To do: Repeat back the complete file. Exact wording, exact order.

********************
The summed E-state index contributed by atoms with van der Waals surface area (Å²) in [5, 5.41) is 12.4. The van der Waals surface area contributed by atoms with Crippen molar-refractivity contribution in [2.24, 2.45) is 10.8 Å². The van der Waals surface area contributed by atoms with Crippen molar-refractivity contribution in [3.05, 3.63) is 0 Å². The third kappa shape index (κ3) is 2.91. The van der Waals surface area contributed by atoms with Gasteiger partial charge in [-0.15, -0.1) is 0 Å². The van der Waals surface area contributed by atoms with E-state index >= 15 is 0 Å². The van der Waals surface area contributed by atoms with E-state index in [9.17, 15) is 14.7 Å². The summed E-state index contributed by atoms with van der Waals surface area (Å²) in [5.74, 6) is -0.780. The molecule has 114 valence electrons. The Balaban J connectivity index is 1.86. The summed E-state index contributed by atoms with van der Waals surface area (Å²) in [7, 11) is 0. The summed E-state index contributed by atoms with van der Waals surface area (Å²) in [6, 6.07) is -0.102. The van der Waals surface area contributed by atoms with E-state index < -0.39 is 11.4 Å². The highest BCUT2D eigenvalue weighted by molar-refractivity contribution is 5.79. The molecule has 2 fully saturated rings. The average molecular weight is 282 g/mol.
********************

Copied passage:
The summed E-state index contributed by atoms with van der Waals surface area (Å²) in [5, 5.41) is 12.4. The van der Waals surface area contributed by atoms with Crippen molar-refractivity contribution in [2.24, 2.45) is 10.8 Å². The van der Waals surface area contributed by atoms with Crippen molar-refractivity contribution in [3.05, 3.63) is 0 Å². The third kappa shape index (κ3) is 2.91. The van der Waals surface area contributed by atoms with Gasteiger partial charge in [-0.15, -0.1) is 0 Å². The van der Waals surface area contributed by atoms with E-state index >= 15 is 0 Å². The van der Waals surface area contributed by atoms with E-state index in [9.17, 15) is 14.7 Å². The summed E-state index contributed by atoms with van der Waals surface area (Å²) in [5.74, 6) is -0.780. The molecule has 114 valence electrons. The Balaban J connectivity index is 1.86. The summed E-state index contributed by atoms with van der Waals surface area (Å²) in [7, 11) is 0. The summed E-state index contributed by atoms with van der Waals surface area (Å²) in [6, 6.07) is -0.102. The van der Waals surface area contributed by atoms with E-state index < -0.39 is 11.4 Å². The highest BCUT2D eigenvalue weighted by molar-refractivity contribution is 5.79. The molecule has 2 fully saturated rings. The average molecular weight is 282 g/mol.